Earth Science program

mUndergrad minor

Study the Earth.

With an Earth Science minor, you'll learn about processes and structures on Earth that shape the landscape we live in. By understanding Earth’s rivers, glaciers, soils and climate, we can make better decisions in areas from natural resource management to land development.

Students in UWL's Earth Science minor gain experience using the latest technology to solve problems. They have access to professional Geographic Information System (GIS) software, drones and other high-end field equipment. Students and instructors work together to understand past and present environmental and societal conditions while developing strategies for building a more resilient and sustainable future. The program has taken students all over the world — from studying of environmental contamination in local wetlands to the impacts of climate change on Himalayan glaciers.

What is Earth Science?

Earth Science aims to understand the structures and processes of the world. This includes how these phenomena shape the land and air around us, and how we, in turn, impact Earth's environmental systems. It encompasses fields such as geography, geology, meteorology and climatology.

Careers in Earth Science

Career opportunities for earth scientists have increased as our society has placed a need on understanding our environment and careful planning of our land — both locally and internationally. 

Theories and skills learned in earth science apply to a broad range of occupations. Our graduates have went on to work for private businesses, government and non-profit agencies. For more details on alumni careers and wages visit the Geography & Earth Science careers page

Positions

  • Geographic Information Systems (GIS) Specialist
  • Environmental scientist
  • Remote sensing specialist
  • Natural resource manager
  • Hydrographic surveyor
  • Cartographer
  • Conservation planner
  • Hydrologist
  • Forester
  • Unmanned aerial vehicle (UAV) specialist
  • Surveyor
  • Sustainability coordinator
  • Natural and cultural resource mapper
  • Meteorologist or climatologist
  • Park ranger
  • Much more

Graduate school preparation

UWL's Geography and Earth Science program provides a solid foundation for students who plan to pursue graduate school in a variety of fields. They may seek additional training in earth science, or obtain a graduate degree in areas such as geography, geology, geoarchaeology, natural hazards, climatology, water resource management, hydrology, sustainability, and forestry.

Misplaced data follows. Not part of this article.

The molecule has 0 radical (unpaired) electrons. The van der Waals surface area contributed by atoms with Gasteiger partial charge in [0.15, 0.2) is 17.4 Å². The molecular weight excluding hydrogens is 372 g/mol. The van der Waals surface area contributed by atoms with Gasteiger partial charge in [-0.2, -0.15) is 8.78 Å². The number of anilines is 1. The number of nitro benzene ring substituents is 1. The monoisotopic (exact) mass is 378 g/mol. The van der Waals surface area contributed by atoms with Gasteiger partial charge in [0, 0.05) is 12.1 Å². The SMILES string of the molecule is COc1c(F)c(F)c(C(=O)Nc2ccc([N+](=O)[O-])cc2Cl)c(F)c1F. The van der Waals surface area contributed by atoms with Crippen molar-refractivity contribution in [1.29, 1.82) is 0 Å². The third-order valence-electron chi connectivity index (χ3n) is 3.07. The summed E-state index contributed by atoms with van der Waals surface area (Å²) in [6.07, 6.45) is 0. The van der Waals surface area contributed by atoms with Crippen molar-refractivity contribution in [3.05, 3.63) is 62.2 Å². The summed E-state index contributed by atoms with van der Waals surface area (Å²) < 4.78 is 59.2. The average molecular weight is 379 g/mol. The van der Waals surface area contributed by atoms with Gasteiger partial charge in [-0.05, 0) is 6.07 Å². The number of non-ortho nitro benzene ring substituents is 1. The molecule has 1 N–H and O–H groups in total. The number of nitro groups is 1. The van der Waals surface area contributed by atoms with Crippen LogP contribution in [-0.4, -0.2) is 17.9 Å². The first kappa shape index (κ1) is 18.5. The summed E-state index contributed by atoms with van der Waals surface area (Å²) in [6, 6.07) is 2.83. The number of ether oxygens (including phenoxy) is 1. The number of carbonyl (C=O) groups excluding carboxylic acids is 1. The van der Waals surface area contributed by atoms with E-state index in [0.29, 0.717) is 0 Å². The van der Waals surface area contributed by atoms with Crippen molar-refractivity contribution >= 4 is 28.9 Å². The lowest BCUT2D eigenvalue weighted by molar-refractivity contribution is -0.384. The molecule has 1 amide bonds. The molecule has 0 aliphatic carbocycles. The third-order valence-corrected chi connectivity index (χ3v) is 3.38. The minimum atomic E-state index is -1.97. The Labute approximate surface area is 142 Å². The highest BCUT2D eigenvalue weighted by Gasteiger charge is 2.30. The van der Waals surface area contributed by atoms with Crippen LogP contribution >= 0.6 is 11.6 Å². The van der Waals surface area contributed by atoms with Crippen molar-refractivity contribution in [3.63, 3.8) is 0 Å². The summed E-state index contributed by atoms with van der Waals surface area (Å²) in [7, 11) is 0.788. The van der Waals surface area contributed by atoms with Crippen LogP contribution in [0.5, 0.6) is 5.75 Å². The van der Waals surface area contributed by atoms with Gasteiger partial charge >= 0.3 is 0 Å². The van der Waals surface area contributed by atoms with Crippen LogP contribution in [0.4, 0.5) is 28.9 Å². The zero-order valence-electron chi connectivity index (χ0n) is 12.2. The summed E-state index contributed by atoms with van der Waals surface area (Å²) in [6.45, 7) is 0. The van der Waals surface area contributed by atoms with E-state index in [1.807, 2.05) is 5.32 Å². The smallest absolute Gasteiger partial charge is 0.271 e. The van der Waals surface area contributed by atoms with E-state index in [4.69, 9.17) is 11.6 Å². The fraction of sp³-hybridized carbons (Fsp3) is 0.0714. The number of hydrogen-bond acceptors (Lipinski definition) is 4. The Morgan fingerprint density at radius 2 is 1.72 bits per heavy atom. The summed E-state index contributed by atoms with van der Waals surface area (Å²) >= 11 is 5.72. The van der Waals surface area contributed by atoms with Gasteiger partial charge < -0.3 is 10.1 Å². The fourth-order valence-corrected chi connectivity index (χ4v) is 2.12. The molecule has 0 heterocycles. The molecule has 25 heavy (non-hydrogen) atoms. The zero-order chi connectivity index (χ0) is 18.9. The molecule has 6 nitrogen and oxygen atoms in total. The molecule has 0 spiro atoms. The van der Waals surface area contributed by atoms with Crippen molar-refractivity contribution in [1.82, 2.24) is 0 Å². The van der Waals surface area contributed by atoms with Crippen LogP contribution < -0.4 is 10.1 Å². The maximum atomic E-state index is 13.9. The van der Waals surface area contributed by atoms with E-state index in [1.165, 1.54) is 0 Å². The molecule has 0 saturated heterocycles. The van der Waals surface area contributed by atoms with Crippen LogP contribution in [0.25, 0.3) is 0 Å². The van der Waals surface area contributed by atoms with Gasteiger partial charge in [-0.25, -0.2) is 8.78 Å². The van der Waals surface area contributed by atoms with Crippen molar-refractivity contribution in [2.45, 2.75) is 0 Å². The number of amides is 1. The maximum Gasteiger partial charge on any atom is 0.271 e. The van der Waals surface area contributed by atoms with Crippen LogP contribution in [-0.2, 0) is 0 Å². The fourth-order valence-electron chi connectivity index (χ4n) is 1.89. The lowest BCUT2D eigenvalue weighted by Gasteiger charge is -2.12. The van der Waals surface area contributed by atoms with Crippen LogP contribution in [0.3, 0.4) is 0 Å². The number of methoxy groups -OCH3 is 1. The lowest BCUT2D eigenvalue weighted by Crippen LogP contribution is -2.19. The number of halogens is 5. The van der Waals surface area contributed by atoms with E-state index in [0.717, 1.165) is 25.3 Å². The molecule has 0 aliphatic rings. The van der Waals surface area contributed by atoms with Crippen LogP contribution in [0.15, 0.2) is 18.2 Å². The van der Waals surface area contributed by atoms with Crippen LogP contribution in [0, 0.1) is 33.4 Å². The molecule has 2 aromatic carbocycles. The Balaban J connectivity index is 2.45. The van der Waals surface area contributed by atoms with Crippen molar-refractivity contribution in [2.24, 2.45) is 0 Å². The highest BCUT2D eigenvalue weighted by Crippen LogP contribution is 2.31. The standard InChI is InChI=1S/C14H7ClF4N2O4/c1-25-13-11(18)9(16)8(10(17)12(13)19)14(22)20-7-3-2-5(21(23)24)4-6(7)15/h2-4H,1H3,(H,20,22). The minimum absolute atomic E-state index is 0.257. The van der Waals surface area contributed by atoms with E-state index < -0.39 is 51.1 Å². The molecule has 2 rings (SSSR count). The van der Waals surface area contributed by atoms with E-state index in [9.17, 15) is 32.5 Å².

What distinguishes UWL's Geography & Earth Science program?

Access to cutting-edge labs and software
  • Two state-of-the-art GIS computer labs, each with over 30 high-powered computers with cutting-edge, industry-standard software.
  • Physical Geography and Earth Science classrooms in the modern Prairie Springs Science Center outfitted for performing physical, chemical and biological analysis of soils, sediment and water. The labs contain an extensive rock and mineral collection, a wide variety of tools for hands-on learning of climate and Earth surface processes, computers loaded with physical geography and GIS-related software, two stream tables, and an augmented reality sandbox.
  • The Physical Geography Research Lab supports hands-on research for students and faculty. This modern wet lab provides the materials and facilities to analyze soils and sediment cores. Students have access to up-to-date scientific instruments to study past and present environments.
  • On-campus weather station. This station is run by the Geography & Earth Science Department.
Invested faculty

Dedicated instructors devote considerable amounts of their time to individual students inside and outside of the classroom.

Explore local landscapes

UWL’s campus is located within a mile of towering sandstone bluffs, a 900-acre urban wetland, and the Mississippi River, all accessible through miles of hiking and biking trails. Students regularly explore the La Crosse area’s urban and natural landscape through course projects, field trips, and research projects.

Research with faculty

Students have the opportunity to work on local and international undergraduate research projects. Students regularly receive funding to support their efforts and to present their results at local and national conferences

Study abroad and around the U.S.

Students have opportunities to participate in small group extended field trips to selected parts of the U.S. and abroad. Geography students have traveled to study and conduct research in places such as Tanzania, Nepal, Belize, Cook Islands, Iceland, and Puerto Rico.

Internship opportunities

Students seeking internships typically find them as the demand for interns in this field is strong whether searching for opportunities in the private sector or with government agencies. Internships prepare students for future careers and frequently lead to employment opportunities after graduation.

Access to field equipment

Students have access to field equipment including boats, unmanned aerial systems (drones), field mapping and surveying technology, sediment and soil sampling equipment, sonar for aquatic mapping, and much more.

Scholarship opportunities

A variety of scholarships are available for geography and earth science students. UW-La Crosse also has a searchable database of scholarships.

Sample courses